- IN KATA
LESS IS MORE
- Keeping it
watching a grading recently, I noticed that a common
theme was starting to appear in the various katas that
were being performed by some of the more senior brown
- What I had
noticed made no difference of course to those who watched
with an untrained eye, but to me all of the tell tale
signs were clearly evident.
- There was
no doubt about it.
- As I
watched their individual kata "bunkai" was
beginning to appear in a variety of different places.
- It was
apparent that at the next class, a clear reminder of what
is appropriate in individual kata, and what is not, was
definitely needed in order to ensure that this theme did
not start to become a trend.
"kata bunkai" certainly has it's place in the
overall development and understanding of the many
intricacies that make up the katas found within the
modern Shotokan Karate system, problems can arise when
students start to get what I call, "bunkai happy".
- This most
often occurs when a student gets into believing that
their individual kata will benefit if they show "purpose"
in everything that they are doing.
- The result
of this line of thought is that the student begins to add
unnecessary stuff to many of their most
fundamental kata movements. This stuff was of
course never meant to displayed in the kata in the first
place, and in fact it does nothing to enhance the kata
technically, or for that matter it's outward appearance.
- In fact
quite the opposite is true.
addition of this extra "stuff" in reality only
does one thing, it makes the performance of any kata far
more complex than it needs to be, or was ever meant to be.
- Now the
first step for a student down the "bunkai happy road"
can often occur as early as white belt.
- In order to
help new students begin to get the proper feel
for a kata, it is not uncommon for lower ranks to be told
to try and "visualize an imaginary opponent"
whenever they are practicing their various katas.
- One of the
reasons behind this methodology is that visualization can
be very helpful to students, especially when they are
learning anything new, or complex, such as seeking to
understand just how the various punches, kicks, and
blocks, fit within the scope of a particular kata.
- At times
this concept of "visualization" will often be
aided by a physical demonstration of some of the more
practical applications for the various techniques found
in the kata under review.
partner based applications of technique, are the format
by which most students will obtain a clearer
understanding of the concept, or "purpose" for
the various movements they are learning. It is this type
of partner based movement that we commonly referred to
today in karate terminology as, " kata bunkai".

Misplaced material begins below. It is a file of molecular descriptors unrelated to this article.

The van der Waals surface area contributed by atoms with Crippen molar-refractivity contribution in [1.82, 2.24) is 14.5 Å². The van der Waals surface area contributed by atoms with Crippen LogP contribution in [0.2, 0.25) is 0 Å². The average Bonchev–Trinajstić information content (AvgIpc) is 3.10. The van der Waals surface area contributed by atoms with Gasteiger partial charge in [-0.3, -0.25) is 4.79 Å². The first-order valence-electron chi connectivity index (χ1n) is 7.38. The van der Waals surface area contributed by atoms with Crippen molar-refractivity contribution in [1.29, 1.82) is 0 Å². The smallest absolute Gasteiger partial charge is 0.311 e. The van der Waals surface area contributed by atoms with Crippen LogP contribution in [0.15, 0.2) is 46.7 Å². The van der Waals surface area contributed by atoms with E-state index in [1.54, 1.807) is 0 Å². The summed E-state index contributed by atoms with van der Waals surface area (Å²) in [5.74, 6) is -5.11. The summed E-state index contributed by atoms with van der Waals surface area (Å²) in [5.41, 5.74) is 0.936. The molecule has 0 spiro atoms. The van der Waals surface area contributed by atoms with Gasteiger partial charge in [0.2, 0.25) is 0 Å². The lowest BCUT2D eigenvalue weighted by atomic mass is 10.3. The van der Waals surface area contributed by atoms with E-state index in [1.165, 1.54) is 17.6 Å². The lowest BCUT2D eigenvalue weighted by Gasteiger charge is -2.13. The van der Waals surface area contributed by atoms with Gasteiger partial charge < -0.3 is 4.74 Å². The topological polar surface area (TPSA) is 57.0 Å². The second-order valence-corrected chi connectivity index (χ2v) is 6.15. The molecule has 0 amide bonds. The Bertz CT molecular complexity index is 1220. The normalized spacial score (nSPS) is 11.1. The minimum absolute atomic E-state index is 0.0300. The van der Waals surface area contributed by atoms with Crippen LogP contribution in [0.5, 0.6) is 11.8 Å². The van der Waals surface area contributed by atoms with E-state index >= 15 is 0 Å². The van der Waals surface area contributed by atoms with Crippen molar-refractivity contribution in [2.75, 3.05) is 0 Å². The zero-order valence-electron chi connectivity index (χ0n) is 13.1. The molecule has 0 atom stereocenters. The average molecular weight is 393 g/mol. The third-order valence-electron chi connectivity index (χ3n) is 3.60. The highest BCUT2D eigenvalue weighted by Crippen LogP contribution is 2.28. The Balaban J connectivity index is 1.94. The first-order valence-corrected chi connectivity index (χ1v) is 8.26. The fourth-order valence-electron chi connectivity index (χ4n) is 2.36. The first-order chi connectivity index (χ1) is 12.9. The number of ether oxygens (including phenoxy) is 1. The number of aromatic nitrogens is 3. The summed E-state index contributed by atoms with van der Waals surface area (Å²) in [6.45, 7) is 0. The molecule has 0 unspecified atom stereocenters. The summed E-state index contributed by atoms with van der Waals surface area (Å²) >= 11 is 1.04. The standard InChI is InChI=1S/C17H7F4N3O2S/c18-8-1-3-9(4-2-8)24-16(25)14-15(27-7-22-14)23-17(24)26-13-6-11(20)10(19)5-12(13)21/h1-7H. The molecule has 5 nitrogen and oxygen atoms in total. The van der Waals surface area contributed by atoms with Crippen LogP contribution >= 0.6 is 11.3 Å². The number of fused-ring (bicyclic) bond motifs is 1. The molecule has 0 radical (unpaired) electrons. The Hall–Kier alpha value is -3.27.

- I for one
would describe "kata bunkai" as, "the
visual inclusion, placement, and proper application of
those movements, missing or not immediately apparent, in
a non-partner based demonstration of kata".
- While being
able to understand what "bunkai" means is a
very important part of a students karate training, many
students make the mistake of carrying the concepts
learned from their practice of bunkai over into the
physical performance of their various katas, instead of
simply practicing the katas as they were mean to be.
- Make no
mistake I firmly believe in teaching bunkai to all grade
levels, not just to senior ranks, but there is a time and
a place when bunkai is appropriate, and a time and a
place when it is not.
- A group
demonstration where the fundamental purpose is to give a
clear picture to those present of the rationale behind
the kihon in the various katas is indeed a proper place
for this type of application, but not, I repeat not, in
an individual performance of kata. Here the requirements
for the presentation of individual kata is completely the
opposite. In this instance the ultimate goal should lies
in seeking to perfect the katas movements and techniques,
not in displaying their purpose.
difficulty lies in trying to get student to understand
the difference, and then to separate themselves
accordingly when the time comes to do bunkai or kata.
- In an
individual kata as I mentioned, your goal is to perform
the required techniques and movements at they were laid
down by past Masters without any visual attempt at an
explanation of what the applications might be used for,
instead your kata should be a reflection of the "Do"
or "Way" of the kata, not the underlying "why"
in the kata.
performance show others what you are trying to
accomplish on the exterior", while the other method
without all of the false tension, overly loud kime, and
screams from the throat, shows others what you we
trying to accomplish on the inside".
- Over time,
and with proper training, a more practiced and mature
approach to kata will hopefully evolve, and in the end
produce a kata that is far more relaxed and fluid, free
of tension, while at the same time demonstrating balance,
posture, timing, rhythm, as well as co-ordination, and
- This is the
type of kata that should begin to be grasped, understood,
and displayed at the senior brown belt level.
- So when
doing individual kata, remember, for the best results,
less is more, just keep it simple, because in the end a
good kata will teach you a lot about yourself than a poor
- A kata
without the body, mind, and spirit
to work in perfect harmony ,
- is an
empty, and hollow thing indeed.
- Part the
clouds - see the way.
objective of karate-do is to contribute to the evolution
- of the
human spirit through physical and mental training."